Radiologic technologists must be able to communicate with their patients. While they may not be the ones diagnosing patients, they need to keep a clear channel of communication open so procedures run smoothly. If there is a lack of communication, patients could get inaccurate medical results from radiologic techs.

Knowledge of Anatomy

Any rad tech worth their salt needs to know the ins and outs of the human body. This means an extensive knowledge of every body system, bone, and muscle. Rad techs take images of a patient's body as designated by doctors, so they need to understand where and when to take an X-ray or MRI.

Radiologic Technologist Salaries and Job Outlook

According to the Bureau of Labor Statistics, an average salary for a radiologic technologist in the United States is $62,280 per year, or $29.94 per hour. This varies by location and how advanced a rad tech is in their career.

Magnetic resonance imaging techs are some of the highest-paid radiologic techs in particular. Work locations that pay rad techs the most are outpatient centers, labs, and hospitals.

There will always be a steady need for radiologic technologists. People continuously need X-rays and MRIs. Whether it's at the dentist or for a mammogram, doctors and other experts need extremely detailed diagnostic images.

The Bureau of Labor Statistics projects a seven percent growth rate for rad techs. This is above average, and much faster than other jobs.

How Long Does it Take to Become a Radiologic Technologist?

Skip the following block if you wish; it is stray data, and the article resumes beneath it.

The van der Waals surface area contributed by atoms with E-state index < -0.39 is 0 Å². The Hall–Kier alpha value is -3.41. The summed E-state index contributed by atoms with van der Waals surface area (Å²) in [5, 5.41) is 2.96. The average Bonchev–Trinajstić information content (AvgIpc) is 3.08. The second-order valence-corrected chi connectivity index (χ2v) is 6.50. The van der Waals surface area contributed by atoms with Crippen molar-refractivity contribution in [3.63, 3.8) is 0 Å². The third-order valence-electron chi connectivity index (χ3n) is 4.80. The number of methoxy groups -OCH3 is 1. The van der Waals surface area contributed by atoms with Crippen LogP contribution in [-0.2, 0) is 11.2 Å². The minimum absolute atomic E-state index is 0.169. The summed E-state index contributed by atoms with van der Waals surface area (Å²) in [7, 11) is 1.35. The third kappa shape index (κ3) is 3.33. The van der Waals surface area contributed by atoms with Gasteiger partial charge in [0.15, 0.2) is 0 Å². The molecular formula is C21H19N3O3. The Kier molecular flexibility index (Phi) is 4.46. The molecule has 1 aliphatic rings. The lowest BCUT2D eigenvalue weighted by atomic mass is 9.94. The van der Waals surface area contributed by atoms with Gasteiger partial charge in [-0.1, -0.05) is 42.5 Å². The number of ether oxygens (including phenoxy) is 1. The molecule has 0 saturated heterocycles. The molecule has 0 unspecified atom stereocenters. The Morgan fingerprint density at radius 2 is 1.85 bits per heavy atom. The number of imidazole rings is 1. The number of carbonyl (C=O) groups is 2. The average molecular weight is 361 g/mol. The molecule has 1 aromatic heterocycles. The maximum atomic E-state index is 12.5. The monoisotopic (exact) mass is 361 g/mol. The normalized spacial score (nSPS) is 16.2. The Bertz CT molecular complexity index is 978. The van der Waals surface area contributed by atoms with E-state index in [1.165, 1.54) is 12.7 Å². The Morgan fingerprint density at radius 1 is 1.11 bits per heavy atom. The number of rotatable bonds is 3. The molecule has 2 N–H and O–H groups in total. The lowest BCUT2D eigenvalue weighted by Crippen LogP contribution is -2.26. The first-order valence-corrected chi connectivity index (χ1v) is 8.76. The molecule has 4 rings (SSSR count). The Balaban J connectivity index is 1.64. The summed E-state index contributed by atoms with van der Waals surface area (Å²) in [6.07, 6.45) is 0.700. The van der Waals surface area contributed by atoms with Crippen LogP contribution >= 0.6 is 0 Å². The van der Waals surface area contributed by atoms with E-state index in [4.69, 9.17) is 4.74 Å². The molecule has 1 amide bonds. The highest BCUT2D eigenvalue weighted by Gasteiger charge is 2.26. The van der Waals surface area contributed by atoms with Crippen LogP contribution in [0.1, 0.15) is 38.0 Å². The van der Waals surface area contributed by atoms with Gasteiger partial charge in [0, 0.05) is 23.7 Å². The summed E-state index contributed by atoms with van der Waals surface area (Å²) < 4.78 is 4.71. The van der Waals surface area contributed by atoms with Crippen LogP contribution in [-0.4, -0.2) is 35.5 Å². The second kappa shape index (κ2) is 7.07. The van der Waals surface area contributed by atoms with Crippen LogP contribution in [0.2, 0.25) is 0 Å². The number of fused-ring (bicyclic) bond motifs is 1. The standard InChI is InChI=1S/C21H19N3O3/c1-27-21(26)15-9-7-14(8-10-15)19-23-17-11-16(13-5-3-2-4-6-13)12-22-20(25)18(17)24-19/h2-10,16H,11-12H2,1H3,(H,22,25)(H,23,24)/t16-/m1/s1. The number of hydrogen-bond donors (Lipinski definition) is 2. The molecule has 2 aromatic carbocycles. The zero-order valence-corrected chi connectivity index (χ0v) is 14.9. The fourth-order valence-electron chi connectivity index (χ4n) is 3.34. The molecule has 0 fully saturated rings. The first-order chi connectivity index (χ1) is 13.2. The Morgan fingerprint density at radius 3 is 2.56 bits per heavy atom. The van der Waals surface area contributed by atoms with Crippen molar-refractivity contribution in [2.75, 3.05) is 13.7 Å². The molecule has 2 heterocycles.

It depends on the exact career path one takes to become a radiologic tech. Overall, it could take anywhere from a little over a year to two years. You need to have a high school education and an associate degree to even consider a career as a radiologic tech.

How to Become a Radiologic Technologist: A Step by Step Guide

Step 1: Get an Associate Degree in a Relevant Major

Pretty much the only base requirement to become a radiologic technologist besides a high school diploma is an associate degree. Community colleges are great institutions for earning an applicable associate degree in something like radiology, biology, or chemistry. Associate degrees take around two years to complete, depending on the program and what pace you learn.

Step 2: Complete an Internship

Like any detailed and delicate medical procedure, you can't learn something like magnetic resonance imaging and radiation therapy only from a textbook. You need to get out there and apply for internships.

An internship is a fantastic way to immerse yourself in the medical community. Whether you find an internship as an X-ray tech or rad tech, internships are fundamental to starting fruitful career paths.

Step 3: Get Your Rad Tech License

Operating complicated medical equipment and interacting with patients aren't things to take lightly. That's why any aspiring rad tech needs a license to work in the United States. License requirements vary by state.

Obtaining radiologic technologist licenses often includes getting one or more certifications from certification exams and different organizations.

Step 4: Get Certified